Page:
Tips For Unclogging Drains

If you've got a pesky clogged drain, then you might be ready to call a plumber. But before you do that, you might want to try out these methods for unclogging that drain on your own. If you are still at a loss after trying each of the following techniques, then a plumber is probably your best bet anyway.

1. Hot Water

The first solution is also the simplest. Hot water can do wonders when it comes to breaking up clogs. The key is to use water that's actually hot. The hot water coming out of your tap may seem hot, but it won't necessarily be hot enough to actually work in this situation. Instead, you want to heat up some water separately, even bringing it to a boil if you want. However, the problem with boiling water is that it can compromise the integrity of rubber seals. Many drains have these seals around their rims, which ultimately means you need to be very careful about where you pour the water. If you use boiling water, make sure that it all goes directly down the drain, rather than allowing it to overflow or run over the rim.

For particularly tricky clogs, you can combine hot water with baking soda and vinegar to create an extremely effective clog-busting solution. Simply add hot water and half a cup of baking soda to the drain and let it sit. This will allow the baking soda to get deep inside the clog. Wait 15 minutes or so and add anywhere from half a cup to a full cup of vinegar. This will create a rather explosive reaction inside the drain. If possible, try to cover the top of the drain, because that will force the reaction downwards, towards the clog.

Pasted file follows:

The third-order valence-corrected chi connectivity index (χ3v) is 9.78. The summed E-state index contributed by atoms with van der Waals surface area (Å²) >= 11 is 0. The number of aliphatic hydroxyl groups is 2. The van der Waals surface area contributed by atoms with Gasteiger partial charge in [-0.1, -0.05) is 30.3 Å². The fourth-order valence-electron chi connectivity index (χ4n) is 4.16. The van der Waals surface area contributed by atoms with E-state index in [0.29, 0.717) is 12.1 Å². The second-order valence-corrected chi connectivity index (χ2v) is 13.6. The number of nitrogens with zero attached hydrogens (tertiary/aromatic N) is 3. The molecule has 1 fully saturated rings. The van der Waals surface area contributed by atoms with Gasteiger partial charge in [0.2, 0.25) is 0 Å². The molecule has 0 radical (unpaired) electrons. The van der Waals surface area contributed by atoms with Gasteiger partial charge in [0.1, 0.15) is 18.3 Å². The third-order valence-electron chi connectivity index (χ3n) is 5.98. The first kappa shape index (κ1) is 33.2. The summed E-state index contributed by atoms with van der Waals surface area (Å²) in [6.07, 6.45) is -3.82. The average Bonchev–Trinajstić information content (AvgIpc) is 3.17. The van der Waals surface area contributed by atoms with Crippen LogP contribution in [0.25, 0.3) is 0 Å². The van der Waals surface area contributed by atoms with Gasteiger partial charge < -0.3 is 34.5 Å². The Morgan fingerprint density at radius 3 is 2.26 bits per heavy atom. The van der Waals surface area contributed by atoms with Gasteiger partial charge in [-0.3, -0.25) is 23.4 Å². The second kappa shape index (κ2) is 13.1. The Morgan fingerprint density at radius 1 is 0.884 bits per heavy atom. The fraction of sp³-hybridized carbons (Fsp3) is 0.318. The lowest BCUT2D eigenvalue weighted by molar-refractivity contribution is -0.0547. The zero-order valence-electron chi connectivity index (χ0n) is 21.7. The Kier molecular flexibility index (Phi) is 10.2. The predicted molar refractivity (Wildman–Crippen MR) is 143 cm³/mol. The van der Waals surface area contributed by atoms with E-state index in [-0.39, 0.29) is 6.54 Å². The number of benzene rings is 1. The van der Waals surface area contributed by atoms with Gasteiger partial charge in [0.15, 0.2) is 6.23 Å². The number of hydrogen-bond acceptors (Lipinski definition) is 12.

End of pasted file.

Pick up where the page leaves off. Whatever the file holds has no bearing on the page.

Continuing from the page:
2. Plungers

Plungers are also a great way to break up clogs, but you might be a little worried about using a regular plunger on your sink drain, and for good reason. You don't want to use the same plunger on your toilet that you use on your sink. Instead, you might want to try out a miniature plunger. Some of these plungers have alternate pumping mechanisms that allow them to exert a lot of pressure downwards without requiring too much force on your part.

Simply pump the plunger over the drain several times, making sure that there is a complete seal formed by the plunger contacting the bottom of the sink/shower/toilet/etc. You can release the seal once your feel the clog get dislodged. However, clogs can easily reform a bit further down the pipe, so you don't want to celebrate just yet. Instead, wait a minute or two to see if the problem emerges again. If it does, then try using the plunger several more times. If you still don't see any progress, then a plumber is a good choice.